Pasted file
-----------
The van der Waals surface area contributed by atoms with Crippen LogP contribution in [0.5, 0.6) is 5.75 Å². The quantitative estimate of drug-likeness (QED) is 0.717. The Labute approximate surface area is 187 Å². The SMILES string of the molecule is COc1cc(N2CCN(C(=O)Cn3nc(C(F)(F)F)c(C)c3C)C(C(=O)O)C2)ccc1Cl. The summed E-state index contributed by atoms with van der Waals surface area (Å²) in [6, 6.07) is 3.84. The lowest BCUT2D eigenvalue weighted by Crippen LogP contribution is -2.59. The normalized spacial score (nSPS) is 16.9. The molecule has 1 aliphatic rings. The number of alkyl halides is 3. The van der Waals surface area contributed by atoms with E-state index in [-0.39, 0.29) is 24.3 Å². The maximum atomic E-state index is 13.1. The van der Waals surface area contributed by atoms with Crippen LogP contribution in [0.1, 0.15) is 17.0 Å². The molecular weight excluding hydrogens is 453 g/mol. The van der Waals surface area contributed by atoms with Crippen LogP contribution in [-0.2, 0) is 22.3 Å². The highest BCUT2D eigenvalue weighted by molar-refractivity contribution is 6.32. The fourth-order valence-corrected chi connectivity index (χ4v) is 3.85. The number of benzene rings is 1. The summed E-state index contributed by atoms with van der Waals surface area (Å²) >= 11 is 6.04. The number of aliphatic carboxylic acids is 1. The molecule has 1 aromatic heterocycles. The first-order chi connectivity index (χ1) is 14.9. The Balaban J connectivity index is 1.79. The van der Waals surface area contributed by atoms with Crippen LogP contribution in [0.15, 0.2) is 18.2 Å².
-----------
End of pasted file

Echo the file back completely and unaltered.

The van der Waals surface area contributed by atoms with Crippen LogP contribution in [0.5, 0.6) is 5.75 Å². The quantitative estimate of drug-likeness (QED) is 0.717. The Labute approximate surface area is 187 Å². The SMILES string of the molecule is COc1cc(N2CCN(C(=O)Cn3nc(C(F)(F)F)c(C)c3C)C(C(=O)O)C2)ccc1Cl. The summed E-state index contributed by atoms with van der Waals surface area (Å²) in [6, 6.07) is 3.84. The lowest BCUT2D eigenvalue weighted by Crippen LogP contribution is -2.59. The normalized spacial score (nSPS) is 16.9. The molecule has 1 aliphatic rings. The number of alkyl halides is 3. The van der Waals surface area contributed by atoms with E-state index in [-0.39, 0.29) is 24.3 Å². The maximum atomic E-state index is 13.1. The van der Waals surface area contributed by atoms with Crippen LogP contribution in [0.1, 0.15) is 17.0 Å². The molecular weight excluding hydrogens is 453 g/mol. The van der Waals surface area contributed by atoms with Crippen LogP contribution in [-0.2, 0) is 22.3 Å². The highest BCUT2D eigenvalue weighted by molar-refractivity contribution is 6.32. The fourth-order valence-corrected chi connectivity index (χ4v) is 3.85. The number of benzene rings is 1. The summed E-state index contributed by atoms with van der Waals surface area (Å²) >= 11 is 6.04. The number of aliphatic carboxylic acids is 1. The molecule has 1 aromatic heterocycles. The first-order chi connectivity index (χ1) is 14.9. The Balaban J connectivity index is 1.79. The van der Waals surface area contributed by atoms with Crippen LogP contribution in [0.15, 0.2) is 18.2 Å².